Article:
FIG. 4 shows a flat workpiece 54. The workpiece 54 could also have irregular shapes, such as, for example, a disk. The velocity of ultrasound around the circumference of a disk is of interest in some inspection techniques. It is quite difficult to make such a determination using a conventional ultrasonic transducer arrangement, because of problems in knowing the distance D accurately and in achieving coupling to the disk circumference with a generally circular transducer face. The present approach overcomes both of these problems. Because the width W of the footprint contact face 40 is small, the uncertainty in D is small. Because the footprint contact face 40 of the ultrasonic transducer system 20 is in the form of a long, narrow rectangle, it is readily placed against the circumference of the disk with the long direction of the rectangle parallel to the disk axis. Good coupling into and out of the disk circumference is thereby achieved without using of a couplant applied to the disk surface, in many cases. In cases where a hard surface is being studied with the system 20, it may be necessary to place a thin-film of a couplant between the footprint contact face 40 and the workpiece 54.

The present approach provides an ultrasonic transducer system that produces ultrasonic wave propagation Information of good accuracy. Coupling is excellent, and a variety of different types of ultrasonic waves can be generated, propagated, and received. Although a particular embodiment of the invention has been described in detail for purposes of illustration, various modifications may be made without departing from the spirit and scope of the invention. Accordingly, the invention is not to be limited except as by the appended claims.

Patent Citations
Cited PatentFiling datePublication dateApplicantTitle
US3760634 *Aug 3, 1971Sep 25, 1973Automation Ind IncUltrasonic nondestructive material tester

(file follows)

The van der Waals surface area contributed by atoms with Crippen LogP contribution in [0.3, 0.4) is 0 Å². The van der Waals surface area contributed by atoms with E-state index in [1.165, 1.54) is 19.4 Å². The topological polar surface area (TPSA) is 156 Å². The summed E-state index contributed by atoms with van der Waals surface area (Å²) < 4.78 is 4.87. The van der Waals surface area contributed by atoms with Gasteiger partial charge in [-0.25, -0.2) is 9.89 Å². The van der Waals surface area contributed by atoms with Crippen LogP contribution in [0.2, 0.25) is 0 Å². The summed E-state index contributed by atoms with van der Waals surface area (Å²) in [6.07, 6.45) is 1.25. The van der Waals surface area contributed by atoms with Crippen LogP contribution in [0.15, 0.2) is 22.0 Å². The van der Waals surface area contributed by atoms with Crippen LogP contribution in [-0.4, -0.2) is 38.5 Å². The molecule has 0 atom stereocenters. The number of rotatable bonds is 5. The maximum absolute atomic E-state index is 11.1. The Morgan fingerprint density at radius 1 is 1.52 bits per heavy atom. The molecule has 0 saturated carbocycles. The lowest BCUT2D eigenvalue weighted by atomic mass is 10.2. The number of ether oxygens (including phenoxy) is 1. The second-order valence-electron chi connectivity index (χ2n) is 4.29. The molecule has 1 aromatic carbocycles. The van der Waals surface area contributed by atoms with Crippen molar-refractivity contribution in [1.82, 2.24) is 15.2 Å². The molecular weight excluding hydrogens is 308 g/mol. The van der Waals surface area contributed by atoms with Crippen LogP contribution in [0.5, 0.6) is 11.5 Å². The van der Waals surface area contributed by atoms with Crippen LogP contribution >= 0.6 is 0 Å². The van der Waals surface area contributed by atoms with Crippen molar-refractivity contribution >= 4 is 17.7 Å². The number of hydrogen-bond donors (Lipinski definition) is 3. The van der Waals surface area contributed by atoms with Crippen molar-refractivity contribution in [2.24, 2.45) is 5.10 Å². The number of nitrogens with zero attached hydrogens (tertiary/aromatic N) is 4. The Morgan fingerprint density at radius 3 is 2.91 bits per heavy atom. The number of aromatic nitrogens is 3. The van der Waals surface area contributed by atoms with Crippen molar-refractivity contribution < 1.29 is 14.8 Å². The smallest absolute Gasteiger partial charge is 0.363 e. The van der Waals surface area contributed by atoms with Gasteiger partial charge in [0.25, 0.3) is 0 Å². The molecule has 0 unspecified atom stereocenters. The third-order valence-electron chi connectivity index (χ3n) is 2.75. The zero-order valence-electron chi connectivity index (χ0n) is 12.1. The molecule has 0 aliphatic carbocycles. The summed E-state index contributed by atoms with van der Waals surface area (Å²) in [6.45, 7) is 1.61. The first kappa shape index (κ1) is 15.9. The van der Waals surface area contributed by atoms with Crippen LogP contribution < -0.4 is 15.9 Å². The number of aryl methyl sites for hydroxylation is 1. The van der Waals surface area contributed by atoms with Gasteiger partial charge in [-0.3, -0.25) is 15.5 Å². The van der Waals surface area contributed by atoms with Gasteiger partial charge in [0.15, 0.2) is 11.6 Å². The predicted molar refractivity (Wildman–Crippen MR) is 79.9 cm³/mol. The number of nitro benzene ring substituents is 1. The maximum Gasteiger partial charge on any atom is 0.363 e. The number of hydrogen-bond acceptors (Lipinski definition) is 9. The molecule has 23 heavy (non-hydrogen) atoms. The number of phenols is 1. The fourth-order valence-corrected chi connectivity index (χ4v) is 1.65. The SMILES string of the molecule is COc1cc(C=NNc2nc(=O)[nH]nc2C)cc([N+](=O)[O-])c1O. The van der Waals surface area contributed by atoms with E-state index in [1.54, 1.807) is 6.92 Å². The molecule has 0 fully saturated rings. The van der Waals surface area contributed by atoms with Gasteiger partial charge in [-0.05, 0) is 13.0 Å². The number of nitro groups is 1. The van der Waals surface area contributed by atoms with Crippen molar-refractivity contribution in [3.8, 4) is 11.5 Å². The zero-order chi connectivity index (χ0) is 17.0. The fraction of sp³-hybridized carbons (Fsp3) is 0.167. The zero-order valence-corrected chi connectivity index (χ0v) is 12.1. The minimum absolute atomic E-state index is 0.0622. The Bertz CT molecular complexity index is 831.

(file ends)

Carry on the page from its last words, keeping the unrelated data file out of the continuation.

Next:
US3921442 *Nov 28, 1973Nov 25, 1975Automation Ind IncAcoustic couplant for use with an ultrasonic search unit
US4703656 *Apr 7, 1986Nov 3, 1987Ultran Laboratories, Inc.Temperature independent ultrasound transducer device
US5121628 *Oct 9, 1990Jun 16, 1992Merkl Arthur WUltrasonic detection system
Referenced by
Citing PatentFiling datePublication dateApplicantTitle
US5948985 *May 30, 1997Sep 7, 1999Ormet CorporationMethod and apparatus for ultrasonic testing of aluminum billet
US6086821 *Mar 29, 1999Jul 11, 2000The United States Of America As Represented By The Secretary Of The NavyUltrasonic force differentiation assay
US6368553 *Apr 19, 2000Apr 9, 2002The United States Of America As Represented By The Secretary Of The NavyQuantitative analysis
US6764860Jan 25, 2002Jul 20, 2004The United States Of America As Represented By The Secretary Of The NavyUltrasonic force differentiation assay
US6906985Sep 10, 2001Jun 14, 2005Dphi Acquisitions, Inc.Calibration of tracking error signal gain in a tracking servo system
Classifications
U.S. Classification73/644
International ClassificationG10K11/18, G01N29/24, G01N29/28
Cooperative ClassificationG01N2291/0426, G01N2291/0237, G10K11/18, G01N2291/0423, G01N2291/0427, G01N29/2487, G01N29/28
European ClassificationG01N29/28, G10K11/18, G01N29/24T
Legal Events
DateCodeEventDescription
Aug 17, 1999FPExpired due to failure to pay maintenance fee
Effective date: 19990418
Apr 18, 1999LAPSLapse for failure to pay maintenance fees
Nov 10, 1998REMIMaintenance fee reminder mailed
Jan 10, 1995ASAssignment
Owner name: XXSYS TECHNOLOGIES, INC., CALIFORNIA
Free format text: ASSIGNMENT OF ASSIGNORS INTEREST;ASSIGNOR:LI, YAN;REEL/FRAME:007301/0994
Effective date: 19950103